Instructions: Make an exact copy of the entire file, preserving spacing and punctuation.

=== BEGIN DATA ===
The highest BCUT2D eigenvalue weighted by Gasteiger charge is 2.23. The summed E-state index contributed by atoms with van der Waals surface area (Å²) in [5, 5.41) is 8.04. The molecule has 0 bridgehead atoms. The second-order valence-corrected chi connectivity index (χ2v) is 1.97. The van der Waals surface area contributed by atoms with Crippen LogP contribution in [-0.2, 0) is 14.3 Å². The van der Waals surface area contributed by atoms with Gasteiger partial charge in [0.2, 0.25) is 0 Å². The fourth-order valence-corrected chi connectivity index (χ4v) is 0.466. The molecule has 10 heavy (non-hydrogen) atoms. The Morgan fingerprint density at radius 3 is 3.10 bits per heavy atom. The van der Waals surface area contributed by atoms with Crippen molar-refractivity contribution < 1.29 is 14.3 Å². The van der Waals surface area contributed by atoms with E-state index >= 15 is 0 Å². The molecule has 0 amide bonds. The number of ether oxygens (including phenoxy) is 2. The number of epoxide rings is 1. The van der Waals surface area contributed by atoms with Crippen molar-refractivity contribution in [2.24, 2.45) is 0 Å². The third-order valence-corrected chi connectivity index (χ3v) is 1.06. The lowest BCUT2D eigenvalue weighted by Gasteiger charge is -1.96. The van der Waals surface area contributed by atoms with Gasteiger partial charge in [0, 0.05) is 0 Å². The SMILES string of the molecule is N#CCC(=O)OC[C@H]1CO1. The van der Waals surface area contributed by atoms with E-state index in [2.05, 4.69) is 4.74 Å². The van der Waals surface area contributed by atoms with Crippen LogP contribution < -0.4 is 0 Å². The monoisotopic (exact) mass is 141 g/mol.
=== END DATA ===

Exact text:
The highest BCUT2D eigenvalue weighted by Gasteiger charge is 2.23. The summed E-state index contributed by atoms with van der Waals surface area (Å²) in [5, 5.41) is 8.04. The molecule has 0 bridgehead atoms. The second-order valence-corrected chi connectivity index (χ2v) is 1.97. The van der Waals surface area contributed by atoms with Crippen LogP contribution in [-0.2, 0) is 14.3 Å². The van der Waals surface area contributed by atoms with Gasteiger partial charge in [0.2, 0.25) is 0 Å². The fourth-order valence-corrected chi connectivity index (χ4v) is 0.466. The molecule has 10 heavy (non-hydrogen) atoms. The Morgan fingerprint density at radius 3 is 3.10 bits per heavy atom. The van der Waals surface area contributed by atoms with Crippen molar-refractivity contribution < 1.29 is 14.3 Å². The van der Waals surface area contributed by atoms with E-state index >= 15 is 0 Å². The molecule has 0 amide bonds. The number of ether oxygens (including phenoxy) is 2. The number of epoxide rings is 1. The van der Waals surface area contributed by atoms with Crippen molar-refractivity contribution in [2.24, 2.45) is 0 Å². The third-order valence-corrected chi connectivity index (χ3v) is 1.06. The lowest BCUT2D eigenvalue weighted by Gasteiger charge is -1.96. The van der Waals surface area contributed by atoms with Gasteiger partial charge in [0, 0.05) is 0 Å². The SMILES string of the molecule is N#CCC(=O)OC[C@H]1CO1. The van der Waals surface area contributed by atoms with E-state index in [2.05, 4.69) is 4.74 Å². The van der Waals surface area contributed by atoms with Crippen LogP contribution < -0.4 is 0 Å². The monoisotopic (exact) mass is 141 g/mol.